The sun rises over the horizon at the ancient Stone circle of Stonehenge on June 21, 2018 in Wiltshire, England. Celebrations were cancelled this year due to bans on mass gatherings as a result of COVID-19
Kiran Ridley—Getty
June 22, 2020 11:21 AM EDT

Archeologists have discovered at least twenty prehistoric shafts near the world heritage site of Stonehenge, who say that it is the largest prehistoric structure to have ever been uncovered in England.

The shafts–which are 1.2 mile wide circles that measure more than five meters in depth and ten meters in diameter—surround Durrington Walls, an ancient settlement two miles from Stonehenge.

Tests conducted by a team of academics from several universities across the United Kingdom suggest that the shafts were created more than 4,500 years ago during the Neolithic period. Experts believe the structure was built to guide visitors to the sacred site of Durrington Walls. The shafts—which are carefully positioned—also provide evidence that people during this era knew how to count.

Stonehenge is one of the world’s most-studied archaeological sites, making this latest discovery surprising. New developments in technology, however, revealed that what had previously been thought of as natural sinkholes were in fact man-made shafts dating back thousands of years.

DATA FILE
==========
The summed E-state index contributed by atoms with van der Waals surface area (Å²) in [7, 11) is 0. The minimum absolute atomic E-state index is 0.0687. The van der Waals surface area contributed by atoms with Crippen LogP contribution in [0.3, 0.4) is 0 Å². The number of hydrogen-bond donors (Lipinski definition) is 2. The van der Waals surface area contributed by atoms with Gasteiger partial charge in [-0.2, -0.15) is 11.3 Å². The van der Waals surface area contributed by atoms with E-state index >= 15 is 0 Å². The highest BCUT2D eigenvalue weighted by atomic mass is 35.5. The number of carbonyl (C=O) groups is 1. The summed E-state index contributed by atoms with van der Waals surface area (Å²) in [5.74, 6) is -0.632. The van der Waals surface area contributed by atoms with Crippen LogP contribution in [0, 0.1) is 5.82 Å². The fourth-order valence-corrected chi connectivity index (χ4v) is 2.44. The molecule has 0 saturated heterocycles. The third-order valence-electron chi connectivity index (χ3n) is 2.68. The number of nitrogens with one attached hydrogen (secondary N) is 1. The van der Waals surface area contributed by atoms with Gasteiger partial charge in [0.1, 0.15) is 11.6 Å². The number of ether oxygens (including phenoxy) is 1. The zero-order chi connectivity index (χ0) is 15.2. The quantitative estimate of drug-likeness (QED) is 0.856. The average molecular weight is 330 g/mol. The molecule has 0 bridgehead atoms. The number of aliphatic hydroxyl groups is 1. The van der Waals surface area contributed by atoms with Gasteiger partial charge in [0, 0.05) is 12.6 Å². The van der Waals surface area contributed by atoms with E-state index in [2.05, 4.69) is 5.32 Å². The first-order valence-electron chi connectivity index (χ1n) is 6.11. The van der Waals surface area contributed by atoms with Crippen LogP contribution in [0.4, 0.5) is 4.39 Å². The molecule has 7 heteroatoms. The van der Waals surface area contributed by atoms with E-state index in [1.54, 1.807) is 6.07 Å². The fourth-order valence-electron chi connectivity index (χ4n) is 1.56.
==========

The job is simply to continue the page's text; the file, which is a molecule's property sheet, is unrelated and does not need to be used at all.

“Remote sensing and careful sampling is giving us an insight to the past that shows an even more complex society than we could ever imagine,” Dr Richard Bates, from St Andrews’ School of Earth and Environmental Sciences told the BBC. “Clearly sophisticated practices demonstrate that the people were so in tune with natural events to an extent that we can barely conceive in the modern world.”

The discovery was announced today, just two days after summer solstice celebrations would normally have taken place at Stonehenge had it not been for the ban on mass gatherings due to COVID-19. Historically, Stonehenge has attracted visitors from around the world, who come to see the sun rise behind the monument’s ancient entrance.

Contact us at letters@time.com.

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